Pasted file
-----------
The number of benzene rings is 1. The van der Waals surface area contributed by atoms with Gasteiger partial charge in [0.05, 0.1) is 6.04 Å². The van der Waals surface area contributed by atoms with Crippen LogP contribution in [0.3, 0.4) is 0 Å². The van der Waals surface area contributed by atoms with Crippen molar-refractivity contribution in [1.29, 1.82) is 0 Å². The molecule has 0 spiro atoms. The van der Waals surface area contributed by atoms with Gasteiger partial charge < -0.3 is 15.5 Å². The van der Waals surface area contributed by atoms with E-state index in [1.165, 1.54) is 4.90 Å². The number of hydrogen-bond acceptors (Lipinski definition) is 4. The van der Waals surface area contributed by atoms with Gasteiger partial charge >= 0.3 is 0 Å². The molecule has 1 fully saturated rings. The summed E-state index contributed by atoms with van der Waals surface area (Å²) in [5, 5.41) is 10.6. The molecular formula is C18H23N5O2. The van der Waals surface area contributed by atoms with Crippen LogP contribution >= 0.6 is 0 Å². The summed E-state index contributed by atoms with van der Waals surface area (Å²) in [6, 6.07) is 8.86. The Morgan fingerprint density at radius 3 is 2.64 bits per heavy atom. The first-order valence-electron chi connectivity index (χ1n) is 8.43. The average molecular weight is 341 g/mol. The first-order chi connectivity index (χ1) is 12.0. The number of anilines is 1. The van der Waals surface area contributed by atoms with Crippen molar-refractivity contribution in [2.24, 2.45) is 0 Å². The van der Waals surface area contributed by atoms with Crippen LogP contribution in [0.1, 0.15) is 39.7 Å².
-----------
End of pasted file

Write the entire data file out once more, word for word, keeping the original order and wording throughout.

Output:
The number of benzene rings is 1. The van der Waals surface area contributed by atoms with Gasteiger partial charge in [0.05, 0.1) is 6.04 Å². The van der Waals surface area contributed by atoms with Crippen LogP contribution in [0.3, 0.4) is 0 Å². The van der Waals surface area contributed by atoms with Crippen molar-refractivity contribution in [1.29, 1.82) is 0 Å². The molecule has 0 spiro atoms. The van der Waals surface area contributed by atoms with Gasteiger partial charge < -0.3 is 15.5 Å². The van der Waals surface area contributed by atoms with E-state index in [1.165, 1.54) is 4.90 Å². The number of hydrogen-bond acceptors (Lipinski definition) is 4. The van der Waals surface area contributed by atoms with Gasteiger partial charge >= 0.3 is 0 Å². The molecule has 1 fully saturated rings. The summed E-state index contributed by atoms with van der Waals surface area (Å²) in [5, 5.41) is 10.6. The molecular formula is C18H23N5O2. The van der Waals surface area contributed by atoms with Crippen LogP contribution >= 0.6 is 0 Å². The summed E-state index contributed by atoms with van der Waals surface area (Å²) in [6, 6.07) is 8.86. The Morgan fingerprint density at radius 3 is 2.64 bits per heavy atom. The first-order valence-electron chi connectivity index (χ1n) is 8.43. The average molecular weight is 341 g/mol. The first-order chi connectivity index (χ1) is 12.0. The number of anilines is 1. The van der Waals surface area contributed by atoms with Crippen molar-refractivity contribution in [2.24, 2.45) is 0 Å². The van der Waals surface area contributed by atoms with Crippen LogP contribution in [0.1, 0.15) is 39.7 Å².